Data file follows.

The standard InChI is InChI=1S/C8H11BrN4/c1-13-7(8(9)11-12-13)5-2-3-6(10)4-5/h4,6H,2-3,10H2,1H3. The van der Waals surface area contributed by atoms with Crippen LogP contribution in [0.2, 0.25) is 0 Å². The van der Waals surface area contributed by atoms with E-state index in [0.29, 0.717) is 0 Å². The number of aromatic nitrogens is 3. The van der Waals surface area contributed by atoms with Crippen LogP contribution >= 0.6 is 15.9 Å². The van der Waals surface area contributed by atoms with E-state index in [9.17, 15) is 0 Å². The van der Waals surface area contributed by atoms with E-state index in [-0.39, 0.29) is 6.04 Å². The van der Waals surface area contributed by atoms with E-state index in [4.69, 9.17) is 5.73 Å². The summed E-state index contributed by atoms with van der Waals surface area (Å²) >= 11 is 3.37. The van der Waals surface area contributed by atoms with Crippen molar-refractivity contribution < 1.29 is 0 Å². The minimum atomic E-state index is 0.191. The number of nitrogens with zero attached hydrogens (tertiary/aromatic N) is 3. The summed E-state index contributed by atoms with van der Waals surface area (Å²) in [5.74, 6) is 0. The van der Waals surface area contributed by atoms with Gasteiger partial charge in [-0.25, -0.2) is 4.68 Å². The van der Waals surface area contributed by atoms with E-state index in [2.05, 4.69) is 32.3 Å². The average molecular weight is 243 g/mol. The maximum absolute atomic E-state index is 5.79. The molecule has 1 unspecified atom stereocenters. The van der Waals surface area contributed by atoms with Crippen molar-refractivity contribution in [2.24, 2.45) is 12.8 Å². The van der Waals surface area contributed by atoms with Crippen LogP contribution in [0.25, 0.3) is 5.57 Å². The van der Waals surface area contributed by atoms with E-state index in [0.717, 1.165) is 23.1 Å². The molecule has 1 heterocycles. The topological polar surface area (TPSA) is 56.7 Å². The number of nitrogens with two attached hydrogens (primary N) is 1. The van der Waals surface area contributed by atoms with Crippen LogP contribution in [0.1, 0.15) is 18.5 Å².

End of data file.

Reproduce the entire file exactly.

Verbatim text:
The standard InChI is InChI=1S/C8H11BrN4/c1-13-7(8(9)11-12-13)5-2-3-6(10)4-5/h4,6H,2-3,10H2,1H3. The van der Waals surface area contributed by atoms with Crippen LogP contribution in [0.2, 0.25) is 0 Å². The van der Waals surface area contributed by atoms with E-state index in [0.29, 0.717) is 0 Å². The number of aromatic nitrogens is 3. The van der Waals surface area contributed by atoms with Crippen LogP contribution >= 0.6 is 15.9 Å². The van der Waals surface area contributed by atoms with E-state index in [9.17, 15) is 0 Å². The van der Waals surface area contributed by atoms with E-state index in [-0.39, 0.29) is 6.04 Å². The van der Waals surface area contributed by atoms with E-state index in [4.69, 9.17) is 5.73 Å². The summed E-state index contributed by atoms with van der Waals surface area (Å²) >= 11 is 3.37. The van der Waals surface area contributed by atoms with Crippen molar-refractivity contribution < 1.29 is 0 Å². The minimum atomic E-state index is 0.191. The number of nitrogens with zero attached hydrogens (tertiary/aromatic N) is 3. The summed E-state index contributed by atoms with van der Waals surface area (Å²) in [5.74, 6) is 0. The van der Waals surface area contributed by atoms with Gasteiger partial charge in [-0.25, -0.2) is 4.68 Å². The van der Waals surface area contributed by atoms with E-state index in [2.05, 4.69) is 32.3 Å². The average molecular weight is 243 g/mol. The maximum absolute atomic E-state index is 5.79. The molecule has 1 unspecified atom stereocenters. The van der Waals surface area contributed by atoms with Crippen molar-refractivity contribution in [2.24, 2.45) is 12.8 Å². The van der Waals surface area contributed by atoms with Crippen LogP contribution in [0.25, 0.3) is 5.57 Å². The van der Waals surface area contributed by atoms with E-state index in [0.717, 1.165) is 23.1 Å². The molecule has 1 heterocycles. The topological polar surface area (TPSA) is 56.7 Å². The number of nitrogens with two attached hydrogens (primary N) is 1. The van der Waals surface area contributed by atoms with Crippen LogP contribution in [0.1, 0.15) is 18.5 Å².